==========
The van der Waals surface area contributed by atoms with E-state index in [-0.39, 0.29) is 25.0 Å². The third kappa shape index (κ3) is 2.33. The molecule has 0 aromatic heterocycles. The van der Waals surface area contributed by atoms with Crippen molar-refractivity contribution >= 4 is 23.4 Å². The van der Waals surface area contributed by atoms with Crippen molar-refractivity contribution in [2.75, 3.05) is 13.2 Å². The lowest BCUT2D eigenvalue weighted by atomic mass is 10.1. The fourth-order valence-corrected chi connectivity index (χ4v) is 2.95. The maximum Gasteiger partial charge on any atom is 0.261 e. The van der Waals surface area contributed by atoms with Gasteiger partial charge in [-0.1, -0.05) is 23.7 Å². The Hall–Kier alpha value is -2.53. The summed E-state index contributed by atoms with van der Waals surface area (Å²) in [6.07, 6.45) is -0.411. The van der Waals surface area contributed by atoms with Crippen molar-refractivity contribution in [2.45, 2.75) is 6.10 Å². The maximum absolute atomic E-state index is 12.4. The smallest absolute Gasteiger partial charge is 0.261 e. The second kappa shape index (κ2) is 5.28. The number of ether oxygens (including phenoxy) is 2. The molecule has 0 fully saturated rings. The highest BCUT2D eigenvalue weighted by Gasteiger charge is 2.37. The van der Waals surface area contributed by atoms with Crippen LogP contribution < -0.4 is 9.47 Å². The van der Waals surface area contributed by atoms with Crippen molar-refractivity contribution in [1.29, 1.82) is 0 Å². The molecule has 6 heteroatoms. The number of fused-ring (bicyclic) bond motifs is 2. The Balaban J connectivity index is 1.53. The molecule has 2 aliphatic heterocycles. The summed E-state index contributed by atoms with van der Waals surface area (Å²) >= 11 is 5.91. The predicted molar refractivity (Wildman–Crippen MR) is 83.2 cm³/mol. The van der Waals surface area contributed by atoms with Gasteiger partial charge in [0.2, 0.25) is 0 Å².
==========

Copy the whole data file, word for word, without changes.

The van der Waals surface area contributed by atoms with E-state index in [-0.39, 0.29) is 25.0 Å². The third kappa shape index (κ3) is 2.33. The molecule has 0 aromatic heterocycles. The van der Waals surface area contributed by atoms with Crippen molar-refractivity contribution >= 4 is 23.4 Å². The van der Waals surface area contributed by atoms with Crippen molar-refractivity contribution in [2.75, 3.05) is 13.2 Å². The lowest BCUT2D eigenvalue weighted by atomic mass is 10.1. The fourth-order valence-corrected chi connectivity index (χ4v) is 2.95. The maximum Gasteiger partial charge on any atom is 0.261 e. The van der Waals surface area contributed by atoms with Gasteiger partial charge in [-0.1, -0.05) is 23.7 Å². The Hall–Kier alpha value is -2.53. The summed E-state index contributed by atoms with van der Waals surface area (Å²) in [6.07, 6.45) is -0.411. The van der Waals surface area contributed by atoms with Crippen molar-refractivity contribution in [2.45, 2.75) is 6.10 Å². The maximum absolute atomic E-state index is 12.4. The smallest absolute Gasteiger partial charge is 0.261 e. The second kappa shape index (κ2) is 5.28. The number of ether oxygens (including phenoxy) is 2. The molecule has 0 fully saturated rings. The highest BCUT2D eigenvalue weighted by Gasteiger charge is 2.37. The van der Waals surface area contributed by atoms with Crippen LogP contribution < -0.4 is 9.47 Å². The van der Waals surface area contributed by atoms with Crippen molar-refractivity contribution in [1.29, 1.82) is 0 Å². The molecule has 6 heteroatoms. The number of fused-ring (bicyclic) bond motifs is 2. The Balaban J connectivity index is 1.53. The molecule has 2 aliphatic heterocycles. The summed E-state index contributed by atoms with van der Waals surface area (Å²) >= 11 is 5.91. The predicted molar refractivity (Wildman–Crippen MR) is 83.2 cm³/mol. The van der Waals surface area contributed by atoms with Gasteiger partial charge in [0.2, 0.25) is 0 Å².